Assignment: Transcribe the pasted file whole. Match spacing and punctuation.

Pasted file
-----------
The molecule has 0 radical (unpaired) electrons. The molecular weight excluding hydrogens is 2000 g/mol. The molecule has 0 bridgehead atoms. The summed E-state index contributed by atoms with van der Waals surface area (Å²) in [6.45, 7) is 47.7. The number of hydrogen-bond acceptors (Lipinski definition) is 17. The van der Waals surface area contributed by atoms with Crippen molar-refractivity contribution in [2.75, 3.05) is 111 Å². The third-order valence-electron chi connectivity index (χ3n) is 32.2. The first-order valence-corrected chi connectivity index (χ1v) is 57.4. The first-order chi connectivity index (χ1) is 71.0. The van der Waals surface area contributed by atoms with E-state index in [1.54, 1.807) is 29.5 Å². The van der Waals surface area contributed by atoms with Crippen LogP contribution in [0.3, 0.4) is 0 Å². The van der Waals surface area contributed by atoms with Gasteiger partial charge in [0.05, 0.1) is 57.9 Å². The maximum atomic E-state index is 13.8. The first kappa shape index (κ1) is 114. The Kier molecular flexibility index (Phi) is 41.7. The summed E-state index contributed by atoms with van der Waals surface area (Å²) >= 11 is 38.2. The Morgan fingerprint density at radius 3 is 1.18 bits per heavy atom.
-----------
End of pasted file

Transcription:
The molecule has 0 radical (unpaired) electrons. The molecular weight excluding hydrogens is 2000 g/mol. The molecule has 0 bridgehead atoms. The summed E-state index contributed by atoms with van der Waals surface area (Å²) in [6.45, 7) is 47.7. The number of hydrogen-bond acceptors (Lipinski definition) is 17. The van der Waals surface area contributed by atoms with Crippen molar-refractivity contribution in [2.75, 3.05) is 111 Å². The third-order valence-electron chi connectivity index (χ3n) is 32.2. The first-order valence-corrected chi connectivity index (χ1v) is 57.4. The first-order chi connectivity index (χ1) is 71.0. The van der Waals surface area contributed by atoms with E-state index in [1.54, 1.807) is 29.5 Å². The van der Waals surface area contributed by atoms with Crippen LogP contribution in [0.3, 0.4) is 0 Å². The van der Waals surface area contributed by atoms with Gasteiger partial charge in [0.05, 0.1) is 57.9 Å². The maximum atomic E-state index is 13.8. The first kappa shape index (κ1) is 114. The Kier molecular flexibility index (Phi) is 41.7. The summed E-state index contributed by atoms with van der Waals surface area (Å²) >= 11 is 38.2. The Morgan fingerprint density at radius 3 is 1.18 bits per heavy atom.